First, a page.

v madison&hl=en&as_sdt=2006&case=9834052745083343188&scilh=0 The decision in Marbury v. Madison established the legal concept of judicial review. 1. W

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The decision in Marbury v. Madison established the legal concept of judicial review.

1. What types of cases does the Supreme Court of the United States have original jurisdiction according to Article 3, Section 2 of the Constitution?

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2. Does Congress have the authority to change the Supreme Court’s jurisdiction? Why or why not? v madison&hl=en&as_sdt=2006&case=9834052745083343188&scilh=0 The decision in Marbury v. Madison established the legal concept of judicial review. 1. W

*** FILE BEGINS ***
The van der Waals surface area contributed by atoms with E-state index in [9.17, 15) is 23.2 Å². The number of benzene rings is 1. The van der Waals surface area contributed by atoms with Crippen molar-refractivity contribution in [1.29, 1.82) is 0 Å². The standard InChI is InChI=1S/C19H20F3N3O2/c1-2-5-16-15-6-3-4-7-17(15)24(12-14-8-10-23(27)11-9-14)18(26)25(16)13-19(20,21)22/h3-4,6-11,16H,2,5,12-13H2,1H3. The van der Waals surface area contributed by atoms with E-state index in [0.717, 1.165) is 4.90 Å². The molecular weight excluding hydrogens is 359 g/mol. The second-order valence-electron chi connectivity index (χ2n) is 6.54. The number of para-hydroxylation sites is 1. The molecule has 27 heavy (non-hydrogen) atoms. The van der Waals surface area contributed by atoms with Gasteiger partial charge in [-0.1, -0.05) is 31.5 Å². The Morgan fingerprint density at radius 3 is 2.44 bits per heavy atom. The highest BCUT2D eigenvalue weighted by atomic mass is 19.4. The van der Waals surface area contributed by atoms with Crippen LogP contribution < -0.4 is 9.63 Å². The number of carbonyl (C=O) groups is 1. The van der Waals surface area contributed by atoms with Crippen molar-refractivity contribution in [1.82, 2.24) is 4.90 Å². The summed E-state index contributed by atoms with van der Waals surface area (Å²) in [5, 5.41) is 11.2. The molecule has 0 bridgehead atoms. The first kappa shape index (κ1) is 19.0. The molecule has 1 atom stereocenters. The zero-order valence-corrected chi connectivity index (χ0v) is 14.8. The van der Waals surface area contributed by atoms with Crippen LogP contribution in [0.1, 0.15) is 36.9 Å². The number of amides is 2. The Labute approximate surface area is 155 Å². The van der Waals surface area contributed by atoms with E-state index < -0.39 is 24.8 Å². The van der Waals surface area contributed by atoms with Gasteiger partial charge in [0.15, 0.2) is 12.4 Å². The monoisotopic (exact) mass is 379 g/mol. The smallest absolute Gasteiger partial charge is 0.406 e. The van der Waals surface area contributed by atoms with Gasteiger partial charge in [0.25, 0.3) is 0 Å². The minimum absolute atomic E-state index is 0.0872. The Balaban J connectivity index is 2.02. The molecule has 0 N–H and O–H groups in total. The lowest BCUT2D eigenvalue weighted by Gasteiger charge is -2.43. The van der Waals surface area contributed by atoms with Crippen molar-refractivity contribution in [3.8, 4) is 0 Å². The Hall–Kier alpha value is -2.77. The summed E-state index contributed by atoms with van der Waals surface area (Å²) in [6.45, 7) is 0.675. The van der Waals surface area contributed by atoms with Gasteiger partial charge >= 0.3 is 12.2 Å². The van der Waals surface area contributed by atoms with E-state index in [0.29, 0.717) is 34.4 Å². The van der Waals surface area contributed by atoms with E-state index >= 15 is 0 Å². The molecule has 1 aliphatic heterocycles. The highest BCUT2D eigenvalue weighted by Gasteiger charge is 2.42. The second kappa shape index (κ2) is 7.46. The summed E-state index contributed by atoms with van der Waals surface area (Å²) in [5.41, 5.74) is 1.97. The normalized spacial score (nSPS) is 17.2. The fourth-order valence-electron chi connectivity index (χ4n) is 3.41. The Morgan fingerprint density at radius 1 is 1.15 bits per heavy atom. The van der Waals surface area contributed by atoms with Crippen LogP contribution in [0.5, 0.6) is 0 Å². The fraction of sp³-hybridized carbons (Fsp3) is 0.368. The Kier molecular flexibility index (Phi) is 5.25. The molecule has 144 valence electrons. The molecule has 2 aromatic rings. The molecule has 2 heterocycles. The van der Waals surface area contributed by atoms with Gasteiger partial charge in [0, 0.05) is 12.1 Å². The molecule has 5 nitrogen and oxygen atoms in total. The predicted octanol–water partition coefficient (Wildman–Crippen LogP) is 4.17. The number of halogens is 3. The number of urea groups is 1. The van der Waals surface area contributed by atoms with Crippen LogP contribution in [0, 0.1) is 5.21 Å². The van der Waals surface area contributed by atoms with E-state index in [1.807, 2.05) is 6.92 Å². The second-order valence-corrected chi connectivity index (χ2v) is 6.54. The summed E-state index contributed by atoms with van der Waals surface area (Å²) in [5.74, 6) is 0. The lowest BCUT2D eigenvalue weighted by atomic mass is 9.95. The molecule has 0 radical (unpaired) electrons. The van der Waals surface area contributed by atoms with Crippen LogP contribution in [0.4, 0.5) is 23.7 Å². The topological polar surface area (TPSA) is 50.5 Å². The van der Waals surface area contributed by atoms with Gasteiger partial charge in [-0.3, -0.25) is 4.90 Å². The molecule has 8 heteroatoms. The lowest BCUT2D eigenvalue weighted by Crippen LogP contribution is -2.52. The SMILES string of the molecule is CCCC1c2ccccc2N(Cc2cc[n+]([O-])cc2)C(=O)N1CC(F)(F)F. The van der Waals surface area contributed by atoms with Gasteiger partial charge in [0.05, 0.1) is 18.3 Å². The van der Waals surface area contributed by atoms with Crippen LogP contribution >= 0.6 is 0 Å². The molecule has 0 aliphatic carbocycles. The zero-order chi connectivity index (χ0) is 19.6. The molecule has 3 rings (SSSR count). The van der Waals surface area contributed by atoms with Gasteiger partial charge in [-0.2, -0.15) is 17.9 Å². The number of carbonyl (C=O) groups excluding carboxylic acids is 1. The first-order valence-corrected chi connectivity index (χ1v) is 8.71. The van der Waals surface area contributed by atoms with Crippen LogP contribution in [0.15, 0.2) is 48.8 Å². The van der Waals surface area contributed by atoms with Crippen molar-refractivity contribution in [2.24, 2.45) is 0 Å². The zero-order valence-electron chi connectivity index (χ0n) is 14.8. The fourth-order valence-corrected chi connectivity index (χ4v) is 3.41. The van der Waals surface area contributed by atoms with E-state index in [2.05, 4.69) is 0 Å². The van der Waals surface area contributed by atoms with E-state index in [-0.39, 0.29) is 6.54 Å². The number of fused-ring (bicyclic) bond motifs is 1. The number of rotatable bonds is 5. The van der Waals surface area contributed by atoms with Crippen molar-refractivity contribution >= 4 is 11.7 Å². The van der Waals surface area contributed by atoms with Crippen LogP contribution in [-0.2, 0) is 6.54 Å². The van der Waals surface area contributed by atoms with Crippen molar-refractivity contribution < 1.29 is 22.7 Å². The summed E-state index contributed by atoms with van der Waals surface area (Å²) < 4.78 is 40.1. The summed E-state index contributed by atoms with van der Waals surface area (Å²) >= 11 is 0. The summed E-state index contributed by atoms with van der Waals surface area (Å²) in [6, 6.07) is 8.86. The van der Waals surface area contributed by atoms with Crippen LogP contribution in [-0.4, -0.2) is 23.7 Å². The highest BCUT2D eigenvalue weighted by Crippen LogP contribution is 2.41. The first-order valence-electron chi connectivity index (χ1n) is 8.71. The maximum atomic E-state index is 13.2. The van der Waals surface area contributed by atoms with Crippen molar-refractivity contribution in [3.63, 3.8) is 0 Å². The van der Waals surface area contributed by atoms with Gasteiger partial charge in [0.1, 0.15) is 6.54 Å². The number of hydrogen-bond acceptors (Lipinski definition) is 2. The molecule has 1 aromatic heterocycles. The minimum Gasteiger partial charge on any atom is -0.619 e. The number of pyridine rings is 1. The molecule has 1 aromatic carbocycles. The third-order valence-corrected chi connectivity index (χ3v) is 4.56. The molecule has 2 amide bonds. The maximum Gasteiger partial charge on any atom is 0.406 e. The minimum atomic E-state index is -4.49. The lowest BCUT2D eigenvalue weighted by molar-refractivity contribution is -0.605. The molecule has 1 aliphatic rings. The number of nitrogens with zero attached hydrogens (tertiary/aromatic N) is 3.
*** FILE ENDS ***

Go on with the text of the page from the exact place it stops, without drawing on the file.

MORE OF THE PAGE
JUDICIAL REVIEW Nature and Scope Judicial review is a doctrine that gives federal courts the power to hear a case, despite subject matter jurisdiction. Judicial review empowers the Supreme Court to review the constitutionality of acts of other branches of the federal government. It can also review state acts pursuant to the Supremacy Clause. Limitations on Judicial Review (1) Case or Controversy Requirement: Article III, Section 2 of the Constitu tion limits the jurisdiction of federal courts to cases or controversies . In other words there must be a substantial dispute between the parties. (2) Mootness: A real and actual controversy must exist at all stages of the case litigation. If the contr oversy has been resolved, the case will be dismissed as moot. Note: mootness bars consideration of claims after they have been resolved. (3) Ripeness: A genuine immediate threat of harm must exist. Note: ripeness bars consideration of claims before they have fully developed. Without ripeness, the federal courts would be deciding constitutional issues before it would be necessary. (4) Standing: A person must have a concrete personal stake in the outcome of a case. (5) Adequate and Independent State Grounds: The Supreme Court will not exercise jurisdiction if the state court judgment is based on clear, adequate, independent and fully dispositive state law grounds. (6) Political Questions: Political questions will not be decid ed but nonpoliti cal questions will be like the production of presidential papers and communications…….think of U.S. v. Nixon which we examined earlier . (7) Abstention: The federal court may abstain or refuse to hear a particular case when there are undecided issues of s tate law presented. (8) Eleventh Amendment: The 11 th Amendment prohibits federal courts from hearing a private party’s or foreign government’s claim against a state government. Note, there are exceptions to this rule that are beyond the scope of this course. Landmark Case The early case of Marbury v. Madison , 5 U.S. 137 (1803) created the concept of judicial review. Though the Justices agreed that William Marbury had a right to his job, they also ruled that issuing the writ of mandamus to force that to happen did not fall under their jurisdiction as stated in the Constitution. The Supreme Court opinion explained that it is within their power and authority to review acts of Congress, such as the Judiciary Act of 1789, to determine whether or not the law i s unconstitutional. By declaring Section 13 of the Judiciary Act of 1789 unconstitutional, the U.S. Supreme Court established the doctrine of Judicial Review. The decision set the precedent that the Supreme Court could declare Congressional acts unconstitutional. Other subsequent cases have expanded or narrowed the scope of judicial review. The limitations referred to above came from later court decisions. Due to the nature of this course, I’ve outlined the limitations rather than review the cases. Some subsequent Supreme Court cases involving judicial review have been summarized below. Harper v. Virginia Board of Elections, 1966 Facts – Annie Harper was not allowed to register t o vote in Virginia because she wasn’t able to pay the state’s poll tax. Virginia law required voters to pay $1.50 tax to register, with the money collected going to public school funding. Ms. Harper sued the Virginia Board of Elections, claiming the poll t ax violated her 14 th Amendment right to equal protection. Note: The 24 th Amendment to the Constitution already banned poll taxes in federal elections, but not in state elections. Issue – Was the Virginia law requiring a tax to vote in a state election unconstitutional? Decision – The Supreme Court declared the Virginia poll tax law un constitutional. By making it more difficult for poor people to vote, the state was violating the 14 th Amendment guarantee of equal protection. Voting is a fundamental right, and should remain accessible to all citizens. The amount of wealth someone has sho uld have no bearing on their ability to vote freely. Ladue v. Gilleo, 1994 Facts – In 1990, Margaret Gilleo placed a sign in the yard of her home in Ladue, Missouri. The sig n said “Say No to War in the Persian Gulf, Call Congress Now.” The city of Ladue had a law against yard signs, and told Ms. Gilleo to take her signs down. Ms. Gilleo sued the city of Ladue for violating her 1 st Amendment rights. Issue – Was Ladue’s law against signs unconstitutional? Decision – Th e U.S. Supreme Court affirmed the decision of the lower courts. Ladue’s law against yard signs violated the 1 st Amendment of the U.S. Constitution. The 1 st Amendment protects political speech, and banning yard signs takes away the main avenue by which peop le traditionally express their personal political views. The value of protecting personal political speech is more important than Ladue’s desire to keep the city free of clutter.

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